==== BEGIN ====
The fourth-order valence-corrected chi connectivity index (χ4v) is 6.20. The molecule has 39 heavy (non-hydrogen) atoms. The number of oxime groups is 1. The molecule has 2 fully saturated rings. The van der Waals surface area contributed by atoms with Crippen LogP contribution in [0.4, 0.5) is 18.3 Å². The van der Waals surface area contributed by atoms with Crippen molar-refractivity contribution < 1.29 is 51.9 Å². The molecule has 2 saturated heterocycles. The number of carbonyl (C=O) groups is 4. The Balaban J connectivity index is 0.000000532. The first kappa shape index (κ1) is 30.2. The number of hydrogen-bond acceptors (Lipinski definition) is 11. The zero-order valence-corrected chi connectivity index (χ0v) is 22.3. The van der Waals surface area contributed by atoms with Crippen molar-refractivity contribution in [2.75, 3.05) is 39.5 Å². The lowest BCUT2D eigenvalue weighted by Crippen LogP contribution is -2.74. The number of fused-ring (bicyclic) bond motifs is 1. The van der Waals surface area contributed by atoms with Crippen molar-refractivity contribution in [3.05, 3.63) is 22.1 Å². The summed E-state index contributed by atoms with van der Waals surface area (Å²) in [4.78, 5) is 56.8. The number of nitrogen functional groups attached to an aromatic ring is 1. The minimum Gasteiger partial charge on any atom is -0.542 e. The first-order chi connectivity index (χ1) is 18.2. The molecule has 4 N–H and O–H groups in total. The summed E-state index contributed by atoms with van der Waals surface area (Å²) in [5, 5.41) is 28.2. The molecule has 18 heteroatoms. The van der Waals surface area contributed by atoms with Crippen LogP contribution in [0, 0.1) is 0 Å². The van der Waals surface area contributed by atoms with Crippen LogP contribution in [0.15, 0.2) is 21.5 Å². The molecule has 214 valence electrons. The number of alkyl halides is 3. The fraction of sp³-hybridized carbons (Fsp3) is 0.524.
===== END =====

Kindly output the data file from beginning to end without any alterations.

The fourth-order valence-corrected chi connectivity index (χ4v) is 6.20. The molecule has 39 heavy (non-hydrogen) atoms. The number of oxime groups is 1. The molecule has 2 fully saturated rings. The van der Waals surface area contributed by atoms with Crippen LogP contribution in [0.4, 0.5) is 18.3 Å². The van der Waals surface area contributed by atoms with Crippen molar-refractivity contribution < 1.29 is 51.9 Å². The molecule has 2 saturated heterocycles. The number of carbonyl (C=O) groups is 4. The Balaban J connectivity index is 0.000000532. The first kappa shape index (κ1) is 30.2. The number of hydrogen-bond acceptors (Lipinski definition) is 11. The zero-order valence-corrected chi connectivity index (χ0v) is 22.3. The van der Waals surface area contributed by atoms with Crippen molar-refractivity contribution in [2.75, 3.05) is 39.5 Å². The lowest BCUT2D eigenvalue weighted by Crippen LogP contribution is -2.74. The number of fused-ring (bicyclic) bond motifs is 1. The van der Waals surface area contributed by atoms with Crippen molar-refractivity contribution in [3.05, 3.63) is 22.1 Å². The summed E-state index contributed by atoms with van der Waals surface area (Å²) in [4.78, 5) is 56.8. The number of nitrogen functional groups attached to an aromatic ring is 1. The minimum Gasteiger partial charge on any atom is -0.542 e. The first-order chi connectivity index (χ1) is 18.2. The molecule has 4 N–H and O–H groups in total. The summed E-state index contributed by atoms with van der Waals surface area (Å²) in [5, 5.41) is 28.2. The molecule has 18 heteroatoms. The van der Waals surface area contributed by atoms with Crippen LogP contribution in [0, 0.1) is 0 Å². The van der Waals surface area contributed by atoms with Crippen LogP contribution in [0.15, 0.2) is 21.5 Å². The molecule has 214 valence electrons. The number of alkyl halides is 3. The fraction of sp³-hybridized carbons (Fsp3) is 0.524.